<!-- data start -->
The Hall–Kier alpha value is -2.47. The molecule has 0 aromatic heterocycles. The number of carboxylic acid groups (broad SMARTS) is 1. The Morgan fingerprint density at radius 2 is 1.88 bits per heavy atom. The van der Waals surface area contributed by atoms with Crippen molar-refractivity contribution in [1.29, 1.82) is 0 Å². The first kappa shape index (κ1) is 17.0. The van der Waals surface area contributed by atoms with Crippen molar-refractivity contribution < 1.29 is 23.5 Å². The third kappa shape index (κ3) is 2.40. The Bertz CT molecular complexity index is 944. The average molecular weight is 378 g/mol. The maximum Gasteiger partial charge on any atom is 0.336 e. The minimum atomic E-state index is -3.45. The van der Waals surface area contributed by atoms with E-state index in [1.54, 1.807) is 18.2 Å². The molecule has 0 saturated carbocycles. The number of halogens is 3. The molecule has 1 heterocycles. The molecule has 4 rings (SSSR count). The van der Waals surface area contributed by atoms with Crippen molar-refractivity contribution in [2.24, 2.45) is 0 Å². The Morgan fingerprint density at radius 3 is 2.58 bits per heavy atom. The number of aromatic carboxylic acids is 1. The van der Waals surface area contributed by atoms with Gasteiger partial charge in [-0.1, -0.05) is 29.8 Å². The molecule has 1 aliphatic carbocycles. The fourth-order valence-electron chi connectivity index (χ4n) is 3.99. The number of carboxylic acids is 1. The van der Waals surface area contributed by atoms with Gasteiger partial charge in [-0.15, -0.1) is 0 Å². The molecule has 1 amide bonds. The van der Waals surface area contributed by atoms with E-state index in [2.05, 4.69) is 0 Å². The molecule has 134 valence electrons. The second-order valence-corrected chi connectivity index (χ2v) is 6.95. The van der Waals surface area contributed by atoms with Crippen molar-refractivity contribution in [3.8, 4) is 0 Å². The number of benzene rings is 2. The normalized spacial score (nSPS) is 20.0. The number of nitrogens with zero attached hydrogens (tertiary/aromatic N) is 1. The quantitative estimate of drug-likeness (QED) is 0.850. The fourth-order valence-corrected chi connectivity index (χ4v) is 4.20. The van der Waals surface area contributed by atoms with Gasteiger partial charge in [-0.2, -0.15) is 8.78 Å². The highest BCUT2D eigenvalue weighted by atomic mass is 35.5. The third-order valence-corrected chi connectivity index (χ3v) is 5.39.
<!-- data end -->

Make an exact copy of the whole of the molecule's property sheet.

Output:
The Hall–Kier alpha value is -2.47. The molecule has 0 aromatic heterocycles. The number of carboxylic acid groups (broad SMARTS) is 1. The Morgan fingerprint density at radius 2 is 1.88 bits per heavy atom. The van der Waals surface area contributed by atoms with Crippen molar-refractivity contribution in [1.29, 1.82) is 0 Å². The first kappa shape index (κ1) is 17.0. The van der Waals surface area contributed by atoms with Crippen molar-refractivity contribution < 1.29 is 23.5 Å². The third kappa shape index (κ3) is 2.40. The Bertz CT molecular complexity index is 944. The average molecular weight is 378 g/mol. The maximum Gasteiger partial charge on any atom is 0.336 e. The minimum atomic E-state index is -3.45. The van der Waals surface area contributed by atoms with E-state index in [1.54, 1.807) is 18.2 Å². The molecule has 0 saturated carbocycles. The number of halogens is 3. The molecule has 1 heterocycles. The molecule has 4 rings (SSSR count). The van der Waals surface area contributed by atoms with Crippen molar-refractivity contribution in [2.24, 2.45) is 0 Å². The Morgan fingerprint density at radius 3 is 2.58 bits per heavy atom. The number of aromatic carboxylic acids is 1. The van der Waals surface area contributed by atoms with Gasteiger partial charge in [-0.1, -0.05) is 29.8 Å². The molecule has 1 aliphatic carbocycles. The fourth-order valence-electron chi connectivity index (χ4n) is 3.99. The number of carboxylic acids is 1. The van der Waals surface area contributed by atoms with Gasteiger partial charge in [-0.15, -0.1) is 0 Å². The molecule has 1 amide bonds. The van der Waals surface area contributed by atoms with E-state index in [2.05, 4.69) is 0 Å². The molecule has 134 valence electrons. The second-order valence-corrected chi connectivity index (χ2v) is 6.95. The van der Waals surface area contributed by atoms with Crippen molar-refractivity contribution in [3.8, 4) is 0 Å². The number of benzene rings is 2. The normalized spacial score (nSPS) is 20.0. The number of nitrogens with zero attached hydrogens (tertiary/aromatic N) is 1. The quantitative estimate of drug-likeness (QED) is 0.850. The fourth-order valence-corrected chi connectivity index (χ4v) is 4.20. The van der Waals surface area contributed by atoms with Gasteiger partial charge in [-0.2, -0.15) is 8.78 Å². The highest BCUT2D eigenvalue weighted by atomic mass is 35.5. The third-order valence-corrected chi connectivity index (χ3v) is 5.39.